Second, local public health authorities urged their residents, with an appeal to their sense of patriotism, civic duty, and commitment to the public good, to stay away from public spaces. They told people to wash their hands regularly, keep their hands and objects out of their mouths, stop sharing drinking cups, and avoid public transportation if possible. Initially, most Americans submitted to these restrictions. But the longer the restrictions stayed in place, the more people lost patience. In other words, many people eventually came to resist government control over their lives.  (Keep an eye out for this today). Some people began to resent the public health “experts” behind these restrictions. The Progressive Era was coming to a close.

Third, decisions to close schools and churches were controversial and contested.

Fourth, and most interesting, Americans developed a severe case of amnesia in the wake of the epidemic. Bristow argues that individuals and families told stories about this tragic moment in American history, but the nation as a whole wanted to forget about what happened. The tragic results of the epidemic (over 675,000 dead) did not fit well with the kind of “optimistic” or “progressive” narrative Americans like to commemorate. This amnesia comes with consequences for our society. When the nation did tell stories of the epidemic, these stories tended to emphasize the positive: heroic health care workers, renewed faith in God, and other stories of “redemption.” Stories of suffering (both individual and familial, physical and emotional), death, trauma, “constitutional failures,” “ethical doubts,” and failures to serve the common good were often ignored. Bristow writes:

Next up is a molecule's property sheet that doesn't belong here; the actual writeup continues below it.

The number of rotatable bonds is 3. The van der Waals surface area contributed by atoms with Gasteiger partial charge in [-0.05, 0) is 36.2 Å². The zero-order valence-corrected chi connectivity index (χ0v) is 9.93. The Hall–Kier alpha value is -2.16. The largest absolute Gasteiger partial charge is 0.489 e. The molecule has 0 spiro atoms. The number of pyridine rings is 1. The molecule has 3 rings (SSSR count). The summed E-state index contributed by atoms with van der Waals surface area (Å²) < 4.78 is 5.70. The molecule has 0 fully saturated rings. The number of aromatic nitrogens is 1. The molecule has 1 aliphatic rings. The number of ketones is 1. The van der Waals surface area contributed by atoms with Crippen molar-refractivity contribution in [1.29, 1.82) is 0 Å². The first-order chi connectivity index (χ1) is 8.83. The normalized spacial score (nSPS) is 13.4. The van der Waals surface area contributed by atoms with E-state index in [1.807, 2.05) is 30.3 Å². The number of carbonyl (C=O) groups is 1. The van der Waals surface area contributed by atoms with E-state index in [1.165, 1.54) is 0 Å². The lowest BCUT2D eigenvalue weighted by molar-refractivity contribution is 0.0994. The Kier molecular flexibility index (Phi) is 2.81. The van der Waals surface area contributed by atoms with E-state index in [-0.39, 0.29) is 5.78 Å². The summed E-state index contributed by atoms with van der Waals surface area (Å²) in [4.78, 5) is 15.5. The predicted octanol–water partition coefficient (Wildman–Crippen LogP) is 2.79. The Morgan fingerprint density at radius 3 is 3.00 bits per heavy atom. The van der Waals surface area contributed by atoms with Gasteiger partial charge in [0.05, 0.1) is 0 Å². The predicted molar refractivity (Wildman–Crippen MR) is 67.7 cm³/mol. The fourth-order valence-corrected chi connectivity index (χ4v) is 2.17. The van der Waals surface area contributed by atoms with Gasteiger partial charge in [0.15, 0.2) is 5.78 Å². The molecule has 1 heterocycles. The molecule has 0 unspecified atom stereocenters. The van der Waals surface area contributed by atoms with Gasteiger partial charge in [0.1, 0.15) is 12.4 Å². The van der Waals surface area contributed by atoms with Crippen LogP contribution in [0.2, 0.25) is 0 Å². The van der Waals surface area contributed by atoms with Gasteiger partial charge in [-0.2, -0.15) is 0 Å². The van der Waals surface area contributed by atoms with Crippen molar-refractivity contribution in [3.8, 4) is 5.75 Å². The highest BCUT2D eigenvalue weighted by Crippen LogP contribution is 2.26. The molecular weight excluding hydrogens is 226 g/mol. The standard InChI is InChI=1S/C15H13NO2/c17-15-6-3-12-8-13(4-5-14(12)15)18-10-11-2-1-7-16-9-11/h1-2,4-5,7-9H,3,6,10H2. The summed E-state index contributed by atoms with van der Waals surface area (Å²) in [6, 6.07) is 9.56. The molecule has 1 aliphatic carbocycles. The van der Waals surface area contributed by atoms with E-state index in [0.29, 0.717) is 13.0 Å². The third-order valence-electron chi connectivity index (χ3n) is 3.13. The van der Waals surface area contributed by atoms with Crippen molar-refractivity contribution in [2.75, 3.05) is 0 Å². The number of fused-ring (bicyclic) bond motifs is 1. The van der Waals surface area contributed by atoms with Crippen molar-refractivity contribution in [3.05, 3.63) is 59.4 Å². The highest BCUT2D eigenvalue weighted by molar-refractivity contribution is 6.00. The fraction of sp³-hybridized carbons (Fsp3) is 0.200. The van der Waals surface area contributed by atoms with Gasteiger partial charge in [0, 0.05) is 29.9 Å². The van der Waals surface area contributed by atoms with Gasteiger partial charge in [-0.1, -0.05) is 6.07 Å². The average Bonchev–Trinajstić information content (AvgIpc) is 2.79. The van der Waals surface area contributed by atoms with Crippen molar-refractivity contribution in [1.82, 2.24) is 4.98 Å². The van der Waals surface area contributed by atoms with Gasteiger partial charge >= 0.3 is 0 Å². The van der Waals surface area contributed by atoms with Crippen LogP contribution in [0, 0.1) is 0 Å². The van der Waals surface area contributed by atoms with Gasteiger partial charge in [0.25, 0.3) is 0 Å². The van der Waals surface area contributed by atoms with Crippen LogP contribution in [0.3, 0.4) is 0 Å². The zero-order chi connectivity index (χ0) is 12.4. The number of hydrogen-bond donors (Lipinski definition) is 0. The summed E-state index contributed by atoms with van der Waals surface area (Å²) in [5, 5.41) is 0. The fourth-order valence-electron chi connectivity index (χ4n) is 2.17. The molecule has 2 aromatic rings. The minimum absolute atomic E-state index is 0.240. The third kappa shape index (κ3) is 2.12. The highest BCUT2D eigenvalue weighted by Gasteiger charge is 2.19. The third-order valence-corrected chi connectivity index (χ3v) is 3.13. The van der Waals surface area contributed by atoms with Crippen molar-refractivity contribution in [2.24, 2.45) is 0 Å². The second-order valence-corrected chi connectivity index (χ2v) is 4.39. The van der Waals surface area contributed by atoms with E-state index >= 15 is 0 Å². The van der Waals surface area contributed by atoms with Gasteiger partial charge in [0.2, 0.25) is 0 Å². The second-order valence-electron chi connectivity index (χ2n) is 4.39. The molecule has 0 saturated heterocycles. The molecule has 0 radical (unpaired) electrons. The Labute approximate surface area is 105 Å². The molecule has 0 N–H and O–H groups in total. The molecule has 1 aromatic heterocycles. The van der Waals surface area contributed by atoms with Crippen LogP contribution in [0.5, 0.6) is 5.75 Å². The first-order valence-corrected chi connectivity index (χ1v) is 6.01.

How a people   remember their past has real, lived consequences.  Perhaps most important is the forgetting such remembering imposes, the silencing of other narratives the preferred storylines demand. In the case of the pandemic, the simplified and singular memory of the complex events of the crisis forestalled deeper analysis of the meaning of those events. In the case of health care professionals, the positive and ultimately triumphant narrative of their experience in the pandemic quieted the more troubled voices among them.

She concludes:

There is no simple way to prepare for the pandemics of the future. As a recent volume on influenza and public health reminded its readers, “Each pandemic unfolds in a different way.” While we will turn to scientists to determine the best way to contain disease, and public health leaders to determine the best way to protect and educate the public, it will be left to others of us to remember and act on the human lessons of the 1918 pandemic. Should we face such an eventuality, let us prove better prepared to admit to a tale of sorrow and loss, to acknowledge the trauma such a tragedy leaves in its wake, and to provide the support and understanding sufferers would need in its wake.

Wise words.